Bags filled with Thanksgiving meals fill the lot at Catholic Charities Greater Boston at the Yawkey Center in Dorchester Nov. 21. Pilot photo/ Courtesy Bridget Snell, Catholic Charities
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Food pantries across the Archdiocese of Boston are witnessing the basic principles of economics this Thanksgiving.
The national recession has placed upon such charitable organizations an increased demand for assistance. The supply though, which in some cases has remained stagnant and in others, has seen an infusion of food and other goods, cannot seem to keep pace with the burgeoning demand.
“All of our volunteers working in the local parishes have seen an increase -- people they have never seen before coming to get assistance with heat, utility payments, fuel assistance, or food vouchers to local grocery stores,” said Paul McNeil, the executive director of the Society of St. Vincent de Paul in the Archdiocese of Boston. “You can see more people asking for help than in the past.”
Tiziana Dearing, the president of Catholic Charities for the Archdiocese of Boston, said her organization is facing a similar situation.
“The economy has definitely made things tough on people,” said.
Dearing said that Catholic Charities has seen an increase in needs requests of 20 percent this quarter, compared to this time in the last fiscal year. So far, Dearing has witnessed a spike of 34-percent in requests for mortgage assistance and 14 to 15-percent in utilities and food assistance.
“It’s not even a complete quarter to compare apples to apples,” she said.
Bill Pye, the executive director of the food pantry at Sacred Heart Parish in Middleborough and president of the St. Vincent de Paul Society there, said his pantry has seen similar trends.
Last year, he said the parish pantry gave 180 families a Thanksgiving food basket, and averaged a monthly client load of 287. This year, it is giving 235 baskets and has an average monthly client load of 305, according to his current estimation.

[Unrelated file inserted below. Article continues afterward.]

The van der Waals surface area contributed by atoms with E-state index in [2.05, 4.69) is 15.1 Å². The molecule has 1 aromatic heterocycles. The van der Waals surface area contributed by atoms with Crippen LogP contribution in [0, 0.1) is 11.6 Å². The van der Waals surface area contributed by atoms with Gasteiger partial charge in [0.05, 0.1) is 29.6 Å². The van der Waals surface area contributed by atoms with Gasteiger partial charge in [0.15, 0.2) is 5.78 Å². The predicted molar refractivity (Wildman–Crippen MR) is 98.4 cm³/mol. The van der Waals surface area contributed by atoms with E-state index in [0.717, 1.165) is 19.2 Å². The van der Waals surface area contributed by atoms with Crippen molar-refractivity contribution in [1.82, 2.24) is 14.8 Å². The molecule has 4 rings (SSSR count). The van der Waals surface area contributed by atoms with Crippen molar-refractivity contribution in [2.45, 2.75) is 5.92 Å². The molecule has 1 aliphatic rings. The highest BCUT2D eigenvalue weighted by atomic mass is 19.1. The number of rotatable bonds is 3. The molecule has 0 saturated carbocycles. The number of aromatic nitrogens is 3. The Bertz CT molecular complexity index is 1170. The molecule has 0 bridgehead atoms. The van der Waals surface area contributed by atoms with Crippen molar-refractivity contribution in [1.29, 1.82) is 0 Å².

St. Vincent de Paul gives the same number of Thanksgiving food baskets every year.
“It’s what we decided we could financially afford,” McNeil said. “The cost of groceries goes up every year. Could we do more? Absolutely. But, we set our number at 4,500.”
The baskets include turkey and all the fixings for a family of four, throughout the archdiocese. Proceeds from their thrift stores are used to purchase food for the baskets.
Dearing said that Catholic Charities has received 4,000 requests for food, up from last year. The bulk of those came from the greater Boston area but 900 requests came from the Brockton area, and 450 requests came from the Lowell area.
“We could do more, but we have a supply issue,” Dearing said.
“That’s a lot,” she added. “Demand is up. People started requesting early.”
About three weeks ago, the Catholic Charities Central food pantry ran out of food and this October in Dorchester, the organization gave out 11,000 pounds of food over four days, compared to 4,000 pounds at the same time in 2006, Dearing said.
“There’s never enough, especially at our smaller locations,” she said.
This year, more families have requested necessities other than food since food stamps cannot be used for items like cleaning products, she said.
“They need more -- a broader scope of the basics than they have in years past,” Dearing said.
Though the picture may seem grim, there are bright spots, however.
People throughout the archdiocese have hosted brown bag parties to raise food for Catholic Charities.
Pye said that Sacred Heart’s pantry is supported by food donations, as well as fundraisers like a golf tournament and a wine tasting. He is expanding fundraising operations to include grants.
Despite the challenging economy, he estimates more people are donating to the pantry and volunteerism is up there.
“They’re all in the giving mood,” he said. “We’ve got volunteers coming out of our ears.”
“Without all our volunteers and the Greater Boston Food Bank, we’d have to close,” Pye added.
McNeil estimates that St. Vincent de Paul will distribute about 3,500 Christmas meal baskets during the Christmas season.
For her part, Dearing expects Catholic Charities to see an increased demand at Christmas, noting that her organization has been getting requests since September.
While charitable organizations in the archdiocese have been asked to help more during the holiday season, they have seen increases throughout this year.
“If you talk with anybody, it’s not just this time of the year. It’s been throughout the year that you’ve seen an increase in request for assistance,” McNeil said. “The one thing is, around the holidays, it bears a bigger issue. It’s somewhat on the back burner the rest of the year.”
“The economy has adversely affected numerous families that have not been in this situation before, and that’s the concerning thing,” he added.